Statistics show that over 20% of all homes in Australia have been or will be affected by termites. Currently, these pests cause over AU$700 million worth of damage to property every year in Australia. With so many homes affected, the opportunity exists for knowledgeable termite pest controllers to operate profitable businesses.
It should be no surprise that Australia suffers from termites. There are over 3,000 known species and 300 of them can be found here. The landmass offers a near perfect range of habitats that support termites, with northern areas at higher risk due to the more tropical climate. Only Tasmania escapes the worst effects of these insects.
Termites are often called ‘white ants’, which is confusing because they are not ants at all. They are more closely related to cockroaches.
These pests are among the most successful of all insects on the planet, found almost everywhere except the Antarctic. They significantly affect the atmosphere, as they are supposedly responsible for producing over 10% of the atmospheric methane, one of the greenhouse gases. The combined weight of all termites on the planet is five times that of the combined weight of all humans!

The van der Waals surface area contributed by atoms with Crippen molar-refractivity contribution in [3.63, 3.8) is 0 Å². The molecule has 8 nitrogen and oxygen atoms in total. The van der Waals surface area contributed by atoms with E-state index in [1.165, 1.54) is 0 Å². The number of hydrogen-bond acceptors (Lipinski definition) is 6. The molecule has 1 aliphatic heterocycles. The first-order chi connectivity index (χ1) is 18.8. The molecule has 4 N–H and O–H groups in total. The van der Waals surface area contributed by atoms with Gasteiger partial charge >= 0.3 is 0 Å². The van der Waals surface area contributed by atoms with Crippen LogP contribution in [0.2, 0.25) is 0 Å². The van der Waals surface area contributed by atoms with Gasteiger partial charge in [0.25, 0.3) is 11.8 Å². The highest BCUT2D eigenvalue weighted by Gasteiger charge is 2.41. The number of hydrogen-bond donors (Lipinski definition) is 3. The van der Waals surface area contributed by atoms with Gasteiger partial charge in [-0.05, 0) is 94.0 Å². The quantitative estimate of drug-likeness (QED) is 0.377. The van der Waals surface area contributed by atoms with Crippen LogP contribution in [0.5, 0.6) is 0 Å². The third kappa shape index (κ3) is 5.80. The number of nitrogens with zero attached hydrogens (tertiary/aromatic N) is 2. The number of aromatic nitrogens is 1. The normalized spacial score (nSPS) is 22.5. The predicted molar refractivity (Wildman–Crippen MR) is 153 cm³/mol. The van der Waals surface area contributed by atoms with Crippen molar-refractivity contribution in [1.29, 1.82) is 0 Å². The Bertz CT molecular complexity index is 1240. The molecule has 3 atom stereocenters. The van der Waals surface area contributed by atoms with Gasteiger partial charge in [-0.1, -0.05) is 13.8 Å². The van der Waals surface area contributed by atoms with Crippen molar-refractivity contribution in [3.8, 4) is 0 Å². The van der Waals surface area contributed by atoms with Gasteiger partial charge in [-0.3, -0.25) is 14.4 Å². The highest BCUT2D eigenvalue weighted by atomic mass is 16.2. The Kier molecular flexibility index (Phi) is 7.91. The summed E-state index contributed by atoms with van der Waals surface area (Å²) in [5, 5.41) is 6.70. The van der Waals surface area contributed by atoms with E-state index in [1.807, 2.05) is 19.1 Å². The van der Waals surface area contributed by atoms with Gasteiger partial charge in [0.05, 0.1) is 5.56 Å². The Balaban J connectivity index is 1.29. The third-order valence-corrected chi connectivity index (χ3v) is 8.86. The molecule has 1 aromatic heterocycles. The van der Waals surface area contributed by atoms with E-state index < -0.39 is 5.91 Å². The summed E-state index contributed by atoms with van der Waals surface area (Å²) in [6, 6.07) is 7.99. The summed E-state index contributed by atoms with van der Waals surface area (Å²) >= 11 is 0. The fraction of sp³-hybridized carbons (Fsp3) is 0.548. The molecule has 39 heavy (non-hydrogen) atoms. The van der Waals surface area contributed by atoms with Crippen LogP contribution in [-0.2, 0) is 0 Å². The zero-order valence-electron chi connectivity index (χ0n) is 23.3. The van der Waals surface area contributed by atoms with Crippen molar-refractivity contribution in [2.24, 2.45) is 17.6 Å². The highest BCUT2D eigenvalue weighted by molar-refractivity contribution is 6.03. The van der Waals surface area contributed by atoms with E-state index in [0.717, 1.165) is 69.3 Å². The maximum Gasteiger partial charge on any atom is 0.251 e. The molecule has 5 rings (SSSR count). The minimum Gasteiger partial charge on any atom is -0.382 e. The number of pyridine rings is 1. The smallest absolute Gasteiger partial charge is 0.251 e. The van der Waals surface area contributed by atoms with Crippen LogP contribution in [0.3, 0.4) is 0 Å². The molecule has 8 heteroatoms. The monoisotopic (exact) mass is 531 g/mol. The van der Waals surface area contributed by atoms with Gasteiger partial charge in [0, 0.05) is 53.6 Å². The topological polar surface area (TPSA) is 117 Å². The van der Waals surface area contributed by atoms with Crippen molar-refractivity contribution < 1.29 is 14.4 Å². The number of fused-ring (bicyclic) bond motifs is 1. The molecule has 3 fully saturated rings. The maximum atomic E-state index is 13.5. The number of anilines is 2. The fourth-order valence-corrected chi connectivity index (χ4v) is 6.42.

Termites are social insects that live in organized colonies divided into a caste system which dictates their role, work and physical appearance. Colonies vary in size and structure depending on the species. They can be as small as a few hundred insects or involve giant nests consisting of millions of individuals.
All colonies contain males known as kings and females called queens. There may be more than one of each in every colony. Termite queens are the longest lived of all insects, with some still laying eggs at 50 years old.
The rest of the colony is made up of infertile workers and soldier termites. Workers may be male or female. As their name suggests, they are responsible for the labour in the colony such as foraging for food, nest maintenance and caring for the nymphs.
Soldiers protect the colony from attack, which mainly comes from ants. They possess larger heads and jaws than normal termites. They use these enlargements to either fight off invaders or jam their own heads into holes to plug a breach in the nest or mud tunnels. Soldiers also have a role in organizing the workers.
Unlike many insects, which go through complete metamorphosis (egg, larva, pupa and adult), termites undergo incomplete metamorphosis. They start as eggs which hatch into nymphs. Nymphs moult several times to become adults but the number of moults varies by species and the role of the termite in the colony. The length of time between egg and adult can vary depending on temperature, the availability of food and, to a certain extent, the needs of the colony.
During the first few moults the nymphs gradually take on more adult characteristics. Subject to the needs of the colony most will become workers but some individuals continue to moult to become either soldiers or alates. Pheromones control the caste system in the colony, determining how many of each type exists at one time.